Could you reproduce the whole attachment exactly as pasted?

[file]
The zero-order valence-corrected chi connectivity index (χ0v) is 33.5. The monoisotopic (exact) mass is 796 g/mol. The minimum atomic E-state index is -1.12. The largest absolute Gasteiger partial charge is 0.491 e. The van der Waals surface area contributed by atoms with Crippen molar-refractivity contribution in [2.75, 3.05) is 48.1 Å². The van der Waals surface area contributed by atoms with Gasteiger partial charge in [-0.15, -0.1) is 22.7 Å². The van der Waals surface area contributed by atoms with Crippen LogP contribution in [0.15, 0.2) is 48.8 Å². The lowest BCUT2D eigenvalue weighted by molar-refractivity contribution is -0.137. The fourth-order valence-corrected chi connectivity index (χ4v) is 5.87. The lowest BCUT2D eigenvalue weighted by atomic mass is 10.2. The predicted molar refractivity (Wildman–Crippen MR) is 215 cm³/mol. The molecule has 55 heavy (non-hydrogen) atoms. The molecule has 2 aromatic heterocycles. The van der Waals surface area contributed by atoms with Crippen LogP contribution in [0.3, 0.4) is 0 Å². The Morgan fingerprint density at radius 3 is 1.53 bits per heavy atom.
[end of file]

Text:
The zero-order valence-corrected chi connectivity index (χ0v) is 33.5. The monoisotopic (exact) mass is 796 g/mol. The minimum atomic E-state index is -1.12. The largest absolute Gasteiger partial charge is 0.491 e. The van der Waals surface area contributed by atoms with Crippen molar-refractivity contribution in [2.75, 3.05) is 48.1 Å². The van der Waals surface area contributed by atoms with Gasteiger partial charge in [-0.15, -0.1) is 22.7 Å². The van der Waals surface area contributed by atoms with Crippen LogP contribution in [0.15, 0.2) is 48.8 Å². The lowest BCUT2D eigenvalue weighted by molar-refractivity contribution is -0.137. The fourth-order valence-corrected chi connectivity index (χ4v) is 5.87. The lowest BCUT2D eigenvalue weighted by atomic mass is 10.2. The predicted molar refractivity (Wildman–Crippen MR) is 215 cm³/mol. The molecule has 55 heavy (non-hydrogen) atoms. The molecule has 2 aromatic heterocycles. The van der Waals surface area contributed by atoms with Crippen LogP contribution in [0.3, 0.4) is 0 Å². The Morgan fingerprint density at radius 3 is 1.53 bits per heavy atom.